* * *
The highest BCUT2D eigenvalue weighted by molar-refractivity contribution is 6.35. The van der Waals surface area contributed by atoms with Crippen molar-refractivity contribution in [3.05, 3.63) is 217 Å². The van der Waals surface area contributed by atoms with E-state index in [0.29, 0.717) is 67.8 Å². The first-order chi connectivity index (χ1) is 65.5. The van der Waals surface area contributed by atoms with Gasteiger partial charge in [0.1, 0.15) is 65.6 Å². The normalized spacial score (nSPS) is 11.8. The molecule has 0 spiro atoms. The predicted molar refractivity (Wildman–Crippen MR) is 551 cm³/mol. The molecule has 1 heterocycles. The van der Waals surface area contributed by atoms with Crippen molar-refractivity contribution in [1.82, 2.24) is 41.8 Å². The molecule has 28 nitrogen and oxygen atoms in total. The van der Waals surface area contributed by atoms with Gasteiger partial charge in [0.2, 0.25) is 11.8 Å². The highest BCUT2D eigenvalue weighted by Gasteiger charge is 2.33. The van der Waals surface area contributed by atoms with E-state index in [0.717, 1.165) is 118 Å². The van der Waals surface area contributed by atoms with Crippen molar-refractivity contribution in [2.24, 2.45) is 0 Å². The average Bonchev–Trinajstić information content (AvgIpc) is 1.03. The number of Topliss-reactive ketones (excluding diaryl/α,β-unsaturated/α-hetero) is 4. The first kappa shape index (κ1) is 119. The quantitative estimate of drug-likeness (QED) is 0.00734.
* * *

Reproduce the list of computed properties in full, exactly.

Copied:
The highest BCUT2D eigenvalue weighted by molar-refractivity contribution is 6.35. The van der Waals surface area contributed by atoms with Crippen molar-refractivity contribution in [3.05, 3.63) is 217 Å². The van der Waals surface area contributed by atoms with E-state index in [0.29, 0.717) is 67.8 Å². The first-order chi connectivity index (χ1) is 65.5. The van der Waals surface area contributed by atoms with Gasteiger partial charge in [0.1, 0.15) is 65.6 Å². The normalized spacial score (nSPS) is 11.8. The molecule has 0 spiro atoms. The predicted molar refractivity (Wildman–Crippen MR) is 551 cm³/mol. The molecule has 1 heterocycles. The van der Waals surface area contributed by atoms with Crippen molar-refractivity contribution in [1.82, 2.24) is 41.8 Å². The molecule has 28 nitrogen and oxygen atoms in total. The van der Waals surface area contributed by atoms with Gasteiger partial charge in [0.2, 0.25) is 11.8 Å². The highest BCUT2D eigenvalue weighted by Gasteiger charge is 2.33. The van der Waals surface area contributed by atoms with E-state index in [0.717, 1.165) is 118 Å². The van der Waals surface area contributed by atoms with Crippen molar-refractivity contribution in [2.24, 2.45) is 0 Å². The average Bonchev–Trinajstić information content (AvgIpc) is 1.03. The number of Topliss-reactive ketones (excluding diaryl/α,β-unsaturated/α-hetero) is 4. The first kappa shape index (κ1) is 119. The quantitative estimate of drug-likeness (QED) is 0.00734.